clock menu more-arrow no yes

Filed under:

New York Jets Throwback Thursday: How Did the Oilers become the Titans?

New, comments

He probably didn't slide

Wesley Hitt/Getty Images

The New York Jets go way back with the Tennessee Titans, or should I say the New York Titans and the Houston Oilers. These two teams met for the first time on October 9th, 1960 in Houston, a 27-21 Oilers victory. The Oilers competed in the AFL's East Division along with New York, so these two teams have met rather frequently over the last 55 years. Tennessee currently has the edge in record with 24 wins, 18 losses, and 1 tie against New York. Other than the Oilers 17-10 victory over the Jets in the 1991 AFC Wild Card Game, it could be argued that this franchise's most important "victory" against the Jets was a 16-11 loss last season, which put them in prime position to draft Marcus Mariota.

I always enjoy learning about how and why teams changed locations and team names, so since there are few noteworthy Jets-Titans moments, I'll share the story behind how the Houston Oilers became the Tennessee Titans in this week's throwback.

The Oilers were actually the first champions of the AFL, winning back-to-back titles in 1960 and 1961. They have not won another championship since. After a relatively dormant 30 years, the Oilers briefly rose to become a league power once again in the early 1990s. In 1991, Houston won its first division title in 25 years, but lost to the John Elway-led Broncos in the Divisional round on a last second field goal. The following year, the Oilers again found themselves in the playoffs but blew a 35-3 lead (!) to the Buffalo Bills in the Wild Card round. That is an NFL record that may never be broken.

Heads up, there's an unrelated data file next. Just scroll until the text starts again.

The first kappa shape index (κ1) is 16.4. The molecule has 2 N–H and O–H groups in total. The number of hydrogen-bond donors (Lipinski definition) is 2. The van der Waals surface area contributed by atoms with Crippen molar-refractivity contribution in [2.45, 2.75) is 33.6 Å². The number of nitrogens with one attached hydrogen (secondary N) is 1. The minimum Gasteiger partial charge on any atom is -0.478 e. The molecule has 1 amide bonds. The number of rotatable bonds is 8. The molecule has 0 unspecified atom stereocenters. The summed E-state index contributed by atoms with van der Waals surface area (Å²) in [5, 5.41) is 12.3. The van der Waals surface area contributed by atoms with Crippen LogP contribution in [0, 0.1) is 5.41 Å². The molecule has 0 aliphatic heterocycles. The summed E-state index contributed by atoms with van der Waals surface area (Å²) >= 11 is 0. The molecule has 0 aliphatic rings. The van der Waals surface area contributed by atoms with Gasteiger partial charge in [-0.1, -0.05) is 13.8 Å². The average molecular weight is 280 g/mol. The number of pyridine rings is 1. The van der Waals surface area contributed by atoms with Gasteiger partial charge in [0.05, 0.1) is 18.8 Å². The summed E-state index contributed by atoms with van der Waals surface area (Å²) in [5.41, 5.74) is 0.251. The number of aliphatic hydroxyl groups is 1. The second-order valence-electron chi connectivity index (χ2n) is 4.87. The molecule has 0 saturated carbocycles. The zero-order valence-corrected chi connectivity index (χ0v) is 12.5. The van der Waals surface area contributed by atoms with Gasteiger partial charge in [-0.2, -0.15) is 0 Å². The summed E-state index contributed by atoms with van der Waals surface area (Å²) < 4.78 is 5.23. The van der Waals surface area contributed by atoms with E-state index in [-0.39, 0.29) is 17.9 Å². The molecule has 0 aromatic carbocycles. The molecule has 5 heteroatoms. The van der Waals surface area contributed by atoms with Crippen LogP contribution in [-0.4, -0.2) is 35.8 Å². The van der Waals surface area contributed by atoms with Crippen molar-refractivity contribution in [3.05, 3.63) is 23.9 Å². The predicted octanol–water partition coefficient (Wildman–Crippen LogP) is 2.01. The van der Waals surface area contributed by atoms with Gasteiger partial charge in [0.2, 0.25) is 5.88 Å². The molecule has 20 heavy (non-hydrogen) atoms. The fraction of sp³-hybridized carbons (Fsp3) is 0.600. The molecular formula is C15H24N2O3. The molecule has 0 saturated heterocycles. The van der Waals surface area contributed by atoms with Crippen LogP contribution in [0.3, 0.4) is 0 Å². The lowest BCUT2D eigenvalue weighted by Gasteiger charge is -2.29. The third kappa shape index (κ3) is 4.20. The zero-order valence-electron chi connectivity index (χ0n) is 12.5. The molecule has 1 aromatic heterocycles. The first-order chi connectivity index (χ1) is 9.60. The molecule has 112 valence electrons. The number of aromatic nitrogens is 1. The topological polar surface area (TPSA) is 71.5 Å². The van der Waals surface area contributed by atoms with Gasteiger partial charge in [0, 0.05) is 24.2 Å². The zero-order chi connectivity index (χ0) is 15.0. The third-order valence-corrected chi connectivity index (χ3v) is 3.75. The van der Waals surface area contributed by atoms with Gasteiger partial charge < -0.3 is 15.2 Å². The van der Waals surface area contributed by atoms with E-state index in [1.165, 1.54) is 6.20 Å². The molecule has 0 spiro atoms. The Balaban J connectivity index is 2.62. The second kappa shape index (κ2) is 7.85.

Owner Bud Adams traded Quarterback Warren Moon to the Vikings two seasons later after becoming frustrated with his team's failed success in the playoffs. At the same time in 1995, Adams lobbied for a new stadium in Houston, one that would provide club seating and additional methods to bring in revenue. Mayor Bob Lanier promptly turned that down, so Adams began shopping his team to new locations.

Intrigued by the city of Nashville, Adams began talks with mayor Phil Bredesen, who promised his city would contribute $144 million toward a new stadium. At the end of the 1995 season, Adams announced the Oilers would be moving permanently to Tennessee. The Oilers actually played their first season in Memphis while the new stadium was being built in Nashville. The Oilers changed their name to the Titans because, according to Adams, "We wanted a new nickname to reflect strength, leadership, and other heroic qualities". The Titans have enjoyed more success than the Oilers, winning the AFC South in 2002 and 2008, and also making the playoffs in 2000, 2003, and 2007. Ryan Fitzpatrick will look to continue his great stretch against his former team on Sunday.